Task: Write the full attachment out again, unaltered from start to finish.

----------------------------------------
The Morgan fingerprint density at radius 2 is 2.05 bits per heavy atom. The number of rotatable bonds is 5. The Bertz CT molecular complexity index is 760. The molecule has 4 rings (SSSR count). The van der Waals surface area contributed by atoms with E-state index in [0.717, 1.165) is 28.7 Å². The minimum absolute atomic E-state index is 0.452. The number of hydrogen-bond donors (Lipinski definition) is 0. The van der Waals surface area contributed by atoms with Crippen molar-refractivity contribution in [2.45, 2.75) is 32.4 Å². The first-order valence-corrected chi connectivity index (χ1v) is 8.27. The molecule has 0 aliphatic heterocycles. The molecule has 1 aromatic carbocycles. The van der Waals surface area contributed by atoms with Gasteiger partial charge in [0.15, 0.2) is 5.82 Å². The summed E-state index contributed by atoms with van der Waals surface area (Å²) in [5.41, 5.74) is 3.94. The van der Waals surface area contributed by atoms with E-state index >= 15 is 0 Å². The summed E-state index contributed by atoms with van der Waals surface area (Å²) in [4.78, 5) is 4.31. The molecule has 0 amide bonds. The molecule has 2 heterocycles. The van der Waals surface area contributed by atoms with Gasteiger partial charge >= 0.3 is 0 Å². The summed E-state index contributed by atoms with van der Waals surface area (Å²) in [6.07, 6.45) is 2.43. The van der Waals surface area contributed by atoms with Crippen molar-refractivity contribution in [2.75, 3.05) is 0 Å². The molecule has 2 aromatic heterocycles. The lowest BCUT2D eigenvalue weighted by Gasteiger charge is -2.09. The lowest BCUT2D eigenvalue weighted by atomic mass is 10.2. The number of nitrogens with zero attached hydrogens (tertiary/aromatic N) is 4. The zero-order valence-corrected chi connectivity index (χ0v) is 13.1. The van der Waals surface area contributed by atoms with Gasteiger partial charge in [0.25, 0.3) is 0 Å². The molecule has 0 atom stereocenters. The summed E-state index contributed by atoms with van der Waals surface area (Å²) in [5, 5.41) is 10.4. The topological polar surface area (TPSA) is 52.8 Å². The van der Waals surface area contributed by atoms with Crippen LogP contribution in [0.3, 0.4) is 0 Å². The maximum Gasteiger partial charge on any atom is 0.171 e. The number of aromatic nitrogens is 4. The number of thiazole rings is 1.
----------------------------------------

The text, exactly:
The Morgan fingerprint density at radius 2 is 2.05 bits per heavy atom. The number of rotatable bonds is 5. The Bertz CT molecular complexity index is 760. The molecule has 4 rings (SSSR count). The van der Waals surface area contributed by atoms with E-state index in [0.717, 1.165) is 28.7 Å². The minimum absolute atomic E-state index is 0.452. The number of hydrogen-bond donors (Lipinski definition) is 0. The van der Waals surface area contributed by atoms with Crippen molar-refractivity contribution in [2.45, 2.75) is 32.4 Å². The first-order valence-corrected chi connectivity index (χ1v) is 8.27. The molecule has 0 aliphatic heterocycles. The molecule has 1 aromatic carbocycles. The van der Waals surface area contributed by atoms with Gasteiger partial charge in [0.15, 0.2) is 5.82 Å². The summed E-state index contributed by atoms with van der Waals surface area (Å²) in [5.41, 5.74) is 3.94. The van der Waals surface area contributed by atoms with E-state index >= 15 is 0 Å². The summed E-state index contributed by atoms with van der Waals surface area (Å²) in [4.78, 5) is 4.31. The molecule has 0 amide bonds. The molecule has 2 heterocycles. The van der Waals surface area contributed by atoms with Gasteiger partial charge >= 0.3 is 0 Å². The summed E-state index contributed by atoms with van der Waals surface area (Å²) in [6.07, 6.45) is 2.43. The van der Waals surface area contributed by atoms with Crippen molar-refractivity contribution in [2.75, 3.05) is 0 Å². The molecule has 2 aromatic heterocycles. The lowest BCUT2D eigenvalue weighted by Gasteiger charge is -2.09. The lowest BCUT2D eigenvalue weighted by atomic mass is 10.2. The number of nitrogens with zero attached hydrogens (tertiary/aromatic N) is 4. The zero-order valence-corrected chi connectivity index (χ0v) is 13.1. The van der Waals surface area contributed by atoms with Gasteiger partial charge in [0.25, 0.3) is 0 Å². The molecule has 0 atom stereocenters. The summed E-state index contributed by atoms with van der Waals surface area (Å²) in [5, 5.41) is 10.4. The topological polar surface area (TPSA) is 52.8 Å². The van der Waals surface area contributed by atoms with Crippen LogP contribution in [0.3, 0.4) is 0 Å². The maximum Gasteiger partial charge on any atom is 0.171 e. The number of aromatic nitrogens is 4. The number of thiazole rings is 1.